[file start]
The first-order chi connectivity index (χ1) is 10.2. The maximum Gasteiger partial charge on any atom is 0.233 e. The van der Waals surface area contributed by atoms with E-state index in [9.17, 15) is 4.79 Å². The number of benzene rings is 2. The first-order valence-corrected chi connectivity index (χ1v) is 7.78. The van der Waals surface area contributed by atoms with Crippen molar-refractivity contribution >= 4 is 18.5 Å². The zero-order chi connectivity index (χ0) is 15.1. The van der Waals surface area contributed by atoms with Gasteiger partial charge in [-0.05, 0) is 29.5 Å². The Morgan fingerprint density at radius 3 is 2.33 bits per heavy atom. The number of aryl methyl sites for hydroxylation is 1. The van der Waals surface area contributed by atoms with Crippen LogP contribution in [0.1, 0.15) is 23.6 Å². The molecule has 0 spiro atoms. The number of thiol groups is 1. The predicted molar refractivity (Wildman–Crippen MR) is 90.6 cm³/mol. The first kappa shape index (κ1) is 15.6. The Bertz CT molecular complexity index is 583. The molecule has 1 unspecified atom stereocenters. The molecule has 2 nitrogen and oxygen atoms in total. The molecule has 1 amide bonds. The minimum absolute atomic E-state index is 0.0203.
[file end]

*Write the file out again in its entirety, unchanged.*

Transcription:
The first-order chi connectivity index (χ1) is 10.2. The maximum Gasteiger partial charge on any atom is 0.233 e. The van der Waals surface area contributed by atoms with E-state index in [9.17, 15) is 4.79 Å². The number of benzene rings is 2. The first-order valence-corrected chi connectivity index (χ1v) is 7.78. The van der Waals surface area contributed by atoms with Crippen molar-refractivity contribution >= 4 is 18.5 Å². The zero-order chi connectivity index (χ0) is 15.1. The van der Waals surface area contributed by atoms with Gasteiger partial charge in [-0.05, 0) is 29.5 Å². The Morgan fingerprint density at radius 3 is 2.33 bits per heavy atom. The number of aryl methyl sites for hydroxylation is 1. The van der Waals surface area contributed by atoms with Crippen LogP contribution in [0.1, 0.15) is 23.6 Å². The molecule has 0 spiro atoms. The number of thiol groups is 1. The predicted molar refractivity (Wildman–Crippen MR) is 90.6 cm³/mol. The first kappa shape index (κ1) is 15.6. The Bertz CT molecular complexity index is 583. The molecule has 1 unspecified atom stereocenters. The molecule has 2 nitrogen and oxygen atoms in total. The molecule has 1 amide bonds. The minimum absolute atomic E-state index is 0.0203.